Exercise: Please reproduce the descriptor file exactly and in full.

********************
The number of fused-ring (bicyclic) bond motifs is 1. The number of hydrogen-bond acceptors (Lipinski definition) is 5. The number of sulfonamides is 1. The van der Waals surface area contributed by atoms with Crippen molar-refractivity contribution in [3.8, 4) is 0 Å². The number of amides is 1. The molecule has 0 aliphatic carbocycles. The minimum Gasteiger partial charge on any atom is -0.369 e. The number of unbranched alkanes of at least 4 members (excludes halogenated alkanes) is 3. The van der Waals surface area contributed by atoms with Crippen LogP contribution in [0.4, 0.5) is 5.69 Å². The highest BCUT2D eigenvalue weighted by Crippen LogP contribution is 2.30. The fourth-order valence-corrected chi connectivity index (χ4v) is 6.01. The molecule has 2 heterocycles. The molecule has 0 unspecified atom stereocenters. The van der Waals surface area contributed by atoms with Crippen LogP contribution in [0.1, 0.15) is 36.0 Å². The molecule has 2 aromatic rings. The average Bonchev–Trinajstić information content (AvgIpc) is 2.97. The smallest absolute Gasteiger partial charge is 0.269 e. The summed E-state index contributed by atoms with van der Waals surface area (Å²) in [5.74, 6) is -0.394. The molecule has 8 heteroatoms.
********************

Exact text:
The number of fused-ring (bicyclic) bond motifs is 1. The number of hydrogen-bond acceptors (Lipinski definition) is 5. The number of sulfonamides is 1. The van der Waals surface area contributed by atoms with Crippen molar-refractivity contribution in [3.8, 4) is 0 Å². The number of amides is 1. The molecule has 0 aliphatic carbocycles. The minimum Gasteiger partial charge on any atom is -0.369 e. The number of unbranched alkanes of at least 4 members (excludes halogenated alkanes) is 3. The van der Waals surface area contributed by atoms with Crippen LogP contribution in [0.4, 0.5) is 5.69 Å². The highest BCUT2D eigenvalue weighted by Crippen LogP contribution is 2.30. The fourth-order valence-corrected chi connectivity index (χ4v) is 6.01. The molecule has 2 heterocycles. The molecule has 0 unspecified atom stereocenters. The van der Waals surface area contributed by atoms with Crippen LogP contribution in [0.1, 0.15) is 36.0 Å². The molecule has 2 aromatic rings. The average Bonchev–Trinajstić information content (AvgIpc) is 2.97. The smallest absolute Gasteiger partial charge is 0.269 e. The summed E-state index contributed by atoms with van der Waals surface area (Å²) in [5.74, 6) is -0.394. The molecule has 8 heteroatoms.